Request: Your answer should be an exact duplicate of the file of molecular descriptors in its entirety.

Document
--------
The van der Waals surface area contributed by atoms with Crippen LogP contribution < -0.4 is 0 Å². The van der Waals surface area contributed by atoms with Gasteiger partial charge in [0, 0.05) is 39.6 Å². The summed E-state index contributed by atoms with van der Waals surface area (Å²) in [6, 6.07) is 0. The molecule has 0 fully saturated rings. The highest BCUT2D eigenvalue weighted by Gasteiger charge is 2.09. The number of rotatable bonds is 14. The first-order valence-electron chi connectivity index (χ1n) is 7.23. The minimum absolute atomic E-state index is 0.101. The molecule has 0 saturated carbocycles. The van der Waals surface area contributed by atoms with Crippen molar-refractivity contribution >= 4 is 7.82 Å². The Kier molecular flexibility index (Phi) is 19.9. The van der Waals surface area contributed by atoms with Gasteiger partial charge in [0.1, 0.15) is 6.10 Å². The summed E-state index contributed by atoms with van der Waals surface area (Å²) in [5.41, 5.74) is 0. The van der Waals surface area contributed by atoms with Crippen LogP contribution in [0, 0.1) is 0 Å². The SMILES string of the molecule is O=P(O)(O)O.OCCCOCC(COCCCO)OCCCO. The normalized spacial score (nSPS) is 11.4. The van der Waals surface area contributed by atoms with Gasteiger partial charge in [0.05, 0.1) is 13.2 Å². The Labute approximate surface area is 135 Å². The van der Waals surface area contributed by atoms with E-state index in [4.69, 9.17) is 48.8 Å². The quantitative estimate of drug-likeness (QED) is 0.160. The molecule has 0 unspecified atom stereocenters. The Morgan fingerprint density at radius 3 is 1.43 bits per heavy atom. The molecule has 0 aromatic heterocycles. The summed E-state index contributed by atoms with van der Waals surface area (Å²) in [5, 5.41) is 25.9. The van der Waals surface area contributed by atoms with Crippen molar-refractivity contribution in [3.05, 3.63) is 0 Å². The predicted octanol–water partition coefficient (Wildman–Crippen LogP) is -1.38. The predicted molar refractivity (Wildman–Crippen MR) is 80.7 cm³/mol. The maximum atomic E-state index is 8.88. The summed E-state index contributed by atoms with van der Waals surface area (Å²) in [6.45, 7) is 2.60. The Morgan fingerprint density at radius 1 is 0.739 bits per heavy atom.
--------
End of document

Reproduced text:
The van der Waals surface area contributed by atoms with Crippen LogP contribution < -0.4 is 0 Å². The van der Waals surface area contributed by atoms with Gasteiger partial charge in [0, 0.05) is 39.6 Å². The summed E-state index contributed by atoms with van der Waals surface area (Å²) in [6, 6.07) is 0. The molecule has 0 fully saturated rings. The highest BCUT2D eigenvalue weighted by Gasteiger charge is 2.09. The number of rotatable bonds is 14. The first-order valence-electron chi connectivity index (χ1n) is 7.23. The minimum absolute atomic E-state index is 0.101. The molecule has 0 saturated carbocycles. The van der Waals surface area contributed by atoms with Crippen molar-refractivity contribution >= 4 is 7.82 Å². The Kier molecular flexibility index (Phi) is 19.9. The van der Waals surface area contributed by atoms with Gasteiger partial charge in [0.1, 0.15) is 6.10 Å². The summed E-state index contributed by atoms with van der Waals surface area (Å²) in [5.41, 5.74) is 0. The van der Waals surface area contributed by atoms with Crippen LogP contribution in [0, 0.1) is 0 Å². The SMILES string of the molecule is O=P(O)(O)O.OCCCOCC(COCCCO)OCCCO. The normalized spacial score (nSPS) is 11.4. The van der Waals surface area contributed by atoms with Gasteiger partial charge in [0.05, 0.1) is 13.2 Å². The Labute approximate surface area is 135 Å². The van der Waals surface area contributed by atoms with E-state index in [4.69, 9.17) is 48.8 Å². The quantitative estimate of drug-likeness (QED) is 0.160. The molecule has 0 unspecified atom stereocenters. The Morgan fingerprint density at radius 3 is 1.43 bits per heavy atom. The molecule has 0 aromatic heterocycles. The summed E-state index contributed by atoms with van der Waals surface area (Å²) in [5, 5.41) is 25.9. The van der Waals surface area contributed by atoms with Crippen molar-refractivity contribution in [3.05, 3.63) is 0 Å². The predicted octanol–water partition coefficient (Wildman–Crippen LogP) is -1.38. The predicted molar refractivity (Wildman–Crippen MR) is 80.7 cm³/mol. The maximum atomic E-state index is 8.88. The summed E-state index contributed by atoms with van der Waals surface area (Å²) in [6.45, 7) is 2.60. The Morgan fingerprint density at radius 1 is 0.739 bits per heavy atom.